Having very limited tools and no real town access a novel solution was devised.

    We had an old full length steel cleaning rod from a military rifle that fit down the bore with a slight clearance. The threaded and was cut off and then I filed the last 1/4" until it looked very similar to a flat bladed screw driver with a slight twist to it. The "blade portion" was also narrowed so as not to contact the bore.

    I lubed this up well with heavy grease and dropped it down the bored. With the rod's original T handle we had plenty of leverage to twist. About 10 full rotations were made and then the rod was removed and much of the lead filings stuck to the grease. We wiped the rod down and re-greased it before the next 10 rotations. Every now and then it would start to get stiff in the bore do to accumulated lead filings and we flushed out the bore with kerosene.

    All in all it took a couple of hours to drill (scrape?) the obstructing bullets from the bore. A good swabbing finished the job.

    I got the idea from a story about an old timer taking a winter to scrape away 3 feet of hardwood ramrod stuck in a muzzle loader using a chisel end filed on a steel rod.

  8. #68
    Boolit Master

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    Quote Originally Posted by Dutchman View Post
    Long long ago and very far away I had a 1903A3 Springfield that I bought from a co-worker for $50. I already had one but what the heck $50 ain't squat, or wasn't even in 1975/76. The problem was I had .30-06 ammo that was neck sized after having been fired in the previously owned 03A3.

    Wouldn't ya know it, the newly acquired 03A3 had a chamber that was not friendly to neck sized ammo and I proceeded to stick a loaded round in the chamber. When I say stuck I mean the laws of physics were working against me in the form of a very tightly locked taper.

    What to do? A clean deburred steel rod and a big hammer. POUND POUND POUND POUND.

    No go. By this time the bullet was thoroughly buried in the case and of course all that POUNDING just expanded the case walls further locking the dang thing in place. What do you do?

    Get a bigger hammer!

    I beat on that sucker for 3 days. Oiled down the bore and let it soak and kept pounding. By this time I was nervous about all that pounding and a live primer and a live cartridge. But jeez Louise whatcha gonna do? Keep pounding that's what.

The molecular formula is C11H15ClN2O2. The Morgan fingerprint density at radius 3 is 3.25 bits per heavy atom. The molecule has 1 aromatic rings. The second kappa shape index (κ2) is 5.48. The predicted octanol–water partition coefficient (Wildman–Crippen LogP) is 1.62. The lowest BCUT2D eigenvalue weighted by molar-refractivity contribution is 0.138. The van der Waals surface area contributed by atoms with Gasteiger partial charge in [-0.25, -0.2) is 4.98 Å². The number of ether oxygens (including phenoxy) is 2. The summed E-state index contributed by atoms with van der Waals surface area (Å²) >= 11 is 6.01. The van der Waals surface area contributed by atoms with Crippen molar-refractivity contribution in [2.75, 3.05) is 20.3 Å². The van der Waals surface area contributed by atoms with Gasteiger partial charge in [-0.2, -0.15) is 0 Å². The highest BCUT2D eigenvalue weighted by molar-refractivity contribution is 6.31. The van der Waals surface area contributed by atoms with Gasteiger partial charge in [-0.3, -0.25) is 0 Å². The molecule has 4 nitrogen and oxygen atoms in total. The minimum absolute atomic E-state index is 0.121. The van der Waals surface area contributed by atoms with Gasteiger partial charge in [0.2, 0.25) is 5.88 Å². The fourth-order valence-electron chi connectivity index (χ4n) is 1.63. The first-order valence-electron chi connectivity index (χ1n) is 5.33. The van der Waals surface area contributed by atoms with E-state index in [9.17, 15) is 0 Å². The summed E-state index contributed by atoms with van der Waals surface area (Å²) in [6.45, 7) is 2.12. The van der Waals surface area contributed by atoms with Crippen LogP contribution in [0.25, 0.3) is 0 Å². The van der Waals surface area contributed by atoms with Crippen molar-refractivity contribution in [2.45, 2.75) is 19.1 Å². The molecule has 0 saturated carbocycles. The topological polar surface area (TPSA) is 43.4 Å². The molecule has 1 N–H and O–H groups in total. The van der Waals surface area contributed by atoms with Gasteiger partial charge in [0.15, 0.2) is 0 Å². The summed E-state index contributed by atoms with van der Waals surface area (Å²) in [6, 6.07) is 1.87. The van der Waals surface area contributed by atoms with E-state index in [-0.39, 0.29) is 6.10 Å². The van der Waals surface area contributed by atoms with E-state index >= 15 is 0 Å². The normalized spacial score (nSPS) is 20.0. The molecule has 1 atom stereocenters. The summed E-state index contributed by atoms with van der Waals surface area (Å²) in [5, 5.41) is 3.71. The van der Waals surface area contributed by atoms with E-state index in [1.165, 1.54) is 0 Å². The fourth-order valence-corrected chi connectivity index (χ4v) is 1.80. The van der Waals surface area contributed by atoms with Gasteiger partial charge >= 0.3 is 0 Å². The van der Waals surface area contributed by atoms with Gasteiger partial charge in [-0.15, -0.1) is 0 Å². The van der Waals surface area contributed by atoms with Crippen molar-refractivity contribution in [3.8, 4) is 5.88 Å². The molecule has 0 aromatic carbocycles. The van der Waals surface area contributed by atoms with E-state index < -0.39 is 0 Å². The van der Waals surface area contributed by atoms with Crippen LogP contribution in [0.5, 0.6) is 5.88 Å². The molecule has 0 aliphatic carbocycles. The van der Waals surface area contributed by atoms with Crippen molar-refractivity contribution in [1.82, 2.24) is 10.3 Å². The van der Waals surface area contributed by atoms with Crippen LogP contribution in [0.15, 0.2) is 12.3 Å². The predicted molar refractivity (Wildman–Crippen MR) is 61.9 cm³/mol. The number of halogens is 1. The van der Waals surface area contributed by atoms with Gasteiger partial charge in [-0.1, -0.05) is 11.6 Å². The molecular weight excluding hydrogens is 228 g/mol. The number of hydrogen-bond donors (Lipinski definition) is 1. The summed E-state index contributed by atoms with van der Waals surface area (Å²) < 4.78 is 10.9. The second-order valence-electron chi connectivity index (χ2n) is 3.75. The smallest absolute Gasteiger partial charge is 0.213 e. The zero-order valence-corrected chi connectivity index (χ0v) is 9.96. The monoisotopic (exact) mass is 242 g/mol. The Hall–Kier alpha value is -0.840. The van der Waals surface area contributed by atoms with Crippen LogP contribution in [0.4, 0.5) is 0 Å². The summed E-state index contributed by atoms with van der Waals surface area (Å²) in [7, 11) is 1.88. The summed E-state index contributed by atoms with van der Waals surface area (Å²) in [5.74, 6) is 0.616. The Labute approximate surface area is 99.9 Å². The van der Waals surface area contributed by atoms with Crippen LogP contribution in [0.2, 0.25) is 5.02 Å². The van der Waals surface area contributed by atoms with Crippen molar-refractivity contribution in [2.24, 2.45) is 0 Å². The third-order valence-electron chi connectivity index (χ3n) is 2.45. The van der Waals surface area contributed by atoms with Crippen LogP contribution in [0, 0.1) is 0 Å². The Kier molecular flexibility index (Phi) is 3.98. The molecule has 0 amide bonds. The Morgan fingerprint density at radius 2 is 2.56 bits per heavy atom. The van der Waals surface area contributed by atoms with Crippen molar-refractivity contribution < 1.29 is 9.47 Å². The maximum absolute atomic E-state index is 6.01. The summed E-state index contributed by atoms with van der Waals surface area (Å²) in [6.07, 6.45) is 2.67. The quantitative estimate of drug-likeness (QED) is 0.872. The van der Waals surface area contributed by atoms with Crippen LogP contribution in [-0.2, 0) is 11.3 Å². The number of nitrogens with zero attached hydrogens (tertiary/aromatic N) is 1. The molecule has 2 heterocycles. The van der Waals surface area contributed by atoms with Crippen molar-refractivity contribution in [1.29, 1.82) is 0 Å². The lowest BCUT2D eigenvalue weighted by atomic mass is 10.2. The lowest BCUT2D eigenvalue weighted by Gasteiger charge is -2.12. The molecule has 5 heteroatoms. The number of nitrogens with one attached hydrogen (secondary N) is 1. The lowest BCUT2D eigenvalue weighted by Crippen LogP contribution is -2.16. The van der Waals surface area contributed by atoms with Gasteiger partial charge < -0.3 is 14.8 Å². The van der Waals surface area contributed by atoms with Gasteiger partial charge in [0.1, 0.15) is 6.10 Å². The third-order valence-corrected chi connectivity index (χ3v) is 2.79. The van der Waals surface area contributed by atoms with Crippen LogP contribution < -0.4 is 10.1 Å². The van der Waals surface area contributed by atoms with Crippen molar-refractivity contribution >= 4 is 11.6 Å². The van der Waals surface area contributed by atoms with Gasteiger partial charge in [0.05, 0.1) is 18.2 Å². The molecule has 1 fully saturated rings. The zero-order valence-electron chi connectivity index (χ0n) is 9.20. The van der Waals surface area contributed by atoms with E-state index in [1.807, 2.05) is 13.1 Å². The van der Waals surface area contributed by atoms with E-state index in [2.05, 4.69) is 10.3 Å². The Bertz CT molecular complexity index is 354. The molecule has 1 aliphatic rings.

Finally on the 4th day that totally destroyed '06 came out. That was the last time I ever neck sized cases for any gun.

    The moral of the story is: GET A BIGGER HAMMER.

    A clean steel rod that is deburred isn't going to hurt anything except your peace of mind.

    How do those fanatical muzzle stuffing always black dirty stinky rifle shooters get stuck bullets out of a one-ended rifle? A screw. First they drill a little pilot hole and then they run a stuck bullet removing screw and thread it into the lead bullet and start reverse pounding it out. I know nothing about any of this. I just read a lot.

    BTW - 5/16" steel rod is .3125". Perfectomundo.


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  9. #69
    Boolit Mold


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    Red face

    Quote Originally Posted by Fire_stick View Post
    When what I am about to describe happened to me, I did a search for an answer, but there is not much information. So I figured I would fess up and admit that I did manage to lodge a wooden dowel and lead sinker in my barrel. On the positive side, I am going to tell you how I eventually got it out. I hope that another lost soul may benefit in some small way.
    ...
    Like an idiot, I continued to pound away, thinking "it's right there at the edge, I can do it". Nope, I just made things worse.
    The lead was stuck, and the sections of dowel were not coming out, except for a couple of pieces on the muzzle end. What to do, what to do. ...
    ...
    That was okay, I figured, I will pound it out. DON'T DO THIS, IT MAKES THINGS WORSE.
    ...

    After a good scrubbing, the rifling still looks as good as I remember it looking before I started the project. There is one blemish toward the muzzle on the groove, but that might have been there before. I will give her a shot (no pun intended) and see how she shoots versus pre-slugging.
    If it weren't for the fact that that this thread was started in 2011, I would have thought someone had been looking over my shoulder! It makes me feel considerably better to know I'm not the only one who has gotten lead and cheap dowel sections stuck in a barrel. Like Fire_stick, I figured a bigger hammer would be a good way out, and like his post, it made things even worse. Now I had pulverized dowel packed even tighter into the barrel. No problem, I'll get some better dowel and knock it all back the direction it came from. WRONG! Also like Fire_stick's solution, mine involved a carefully centered 1/8" long drill bit, and eventually an even longer 1/4" bit. I knew I was playing with fire with the 1/4" bit, but was prepared to buy another barrel at that point. (Being a bit naive, little did I know how hard it might be to replace an older Chinese SKS barrel.) After everything was out of the barrel, I can't see where I nicked any rifling or left anything behind. Probably dumb luck, but my code for dumb luck that day was "good eye, steady hand." I was NEVER going to confess any of this, but if others can, I guess it really is good for the soul.